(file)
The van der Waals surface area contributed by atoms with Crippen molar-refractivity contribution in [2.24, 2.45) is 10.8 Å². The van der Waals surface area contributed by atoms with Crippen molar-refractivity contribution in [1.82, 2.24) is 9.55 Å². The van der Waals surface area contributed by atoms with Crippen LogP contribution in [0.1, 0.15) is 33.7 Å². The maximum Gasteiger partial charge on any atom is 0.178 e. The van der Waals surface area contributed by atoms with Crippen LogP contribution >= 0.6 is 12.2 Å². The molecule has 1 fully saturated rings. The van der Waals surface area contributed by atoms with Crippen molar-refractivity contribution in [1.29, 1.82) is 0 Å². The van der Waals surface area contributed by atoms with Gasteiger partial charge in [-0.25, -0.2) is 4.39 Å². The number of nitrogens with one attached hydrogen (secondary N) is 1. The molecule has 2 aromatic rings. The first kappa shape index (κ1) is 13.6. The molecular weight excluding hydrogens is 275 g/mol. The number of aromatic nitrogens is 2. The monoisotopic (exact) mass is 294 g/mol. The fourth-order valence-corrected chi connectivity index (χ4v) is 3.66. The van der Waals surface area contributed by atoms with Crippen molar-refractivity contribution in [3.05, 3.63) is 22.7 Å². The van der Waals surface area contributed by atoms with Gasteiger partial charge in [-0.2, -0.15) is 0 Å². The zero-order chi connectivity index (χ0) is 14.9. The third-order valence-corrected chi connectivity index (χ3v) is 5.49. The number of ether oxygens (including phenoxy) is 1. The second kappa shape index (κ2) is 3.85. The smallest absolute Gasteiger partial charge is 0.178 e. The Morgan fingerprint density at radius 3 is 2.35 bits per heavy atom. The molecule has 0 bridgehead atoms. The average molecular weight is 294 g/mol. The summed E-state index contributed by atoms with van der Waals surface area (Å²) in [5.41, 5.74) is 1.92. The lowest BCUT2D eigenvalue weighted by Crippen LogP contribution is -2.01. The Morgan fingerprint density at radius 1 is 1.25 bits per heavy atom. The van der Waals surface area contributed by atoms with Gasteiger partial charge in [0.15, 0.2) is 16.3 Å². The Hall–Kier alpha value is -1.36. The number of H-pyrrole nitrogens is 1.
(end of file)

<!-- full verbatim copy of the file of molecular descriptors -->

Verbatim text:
The van der Waals surface area contributed by atoms with Crippen molar-refractivity contribution in [2.24, 2.45) is 10.8 Å². The van der Waals surface area contributed by atoms with Crippen molar-refractivity contribution in [1.82, 2.24) is 9.55 Å². The van der Waals surface area contributed by atoms with Crippen LogP contribution in [0.1, 0.15) is 33.7 Å². The maximum Gasteiger partial charge on any atom is 0.178 e. The van der Waals surface area contributed by atoms with Crippen LogP contribution >= 0.6 is 12.2 Å². The molecule has 1 fully saturated rings. The van der Waals surface area contributed by atoms with Crippen molar-refractivity contribution in [1.29, 1.82) is 0 Å². The van der Waals surface area contributed by atoms with Gasteiger partial charge in [-0.25, -0.2) is 4.39 Å². The number of nitrogens with one attached hydrogen (secondary N) is 1. The molecule has 2 aromatic rings. The first kappa shape index (κ1) is 13.6. The molecular weight excluding hydrogens is 275 g/mol. The number of aromatic nitrogens is 2. The monoisotopic (exact) mass is 294 g/mol. The fourth-order valence-corrected chi connectivity index (χ4v) is 3.66. The van der Waals surface area contributed by atoms with Crippen molar-refractivity contribution in [3.05, 3.63) is 22.7 Å². The van der Waals surface area contributed by atoms with Gasteiger partial charge in [-0.2, -0.15) is 0 Å². The zero-order chi connectivity index (χ0) is 14.9. The third-order valence-corrected chi connectivity index (χ3v) is 5.49. The number of ether oxygens (including phenoxy) is 1. The second kappa shape index (κ2) is 3.85. The smallest absolute Gasteiger partial charge is 0.178 e. The Morgan fingerprint density at radius 3 is 2.35 bits per heavy atom. The molecule has 0 bridgehead atoms. The average molecular weight is 294 g/mol. The summed E-state index contributed by atoms with van der Waals surface area (Å²) in [5.41, 5.74) is 1.92. The lowest BCUT2D eigenvalue weighted by Crippen LogP contribution is -2.01. The Morgan fingerprint density at radius 1 is 1.25 bits per heavy atom. The van der Waals surface area contributed by atoms with Gasteiger partial charge in [0.15, 0.2) is 16.3 Å². The Hall–Kier alpha value is -1.36. The number of H-pyrrole nitrogens is 1.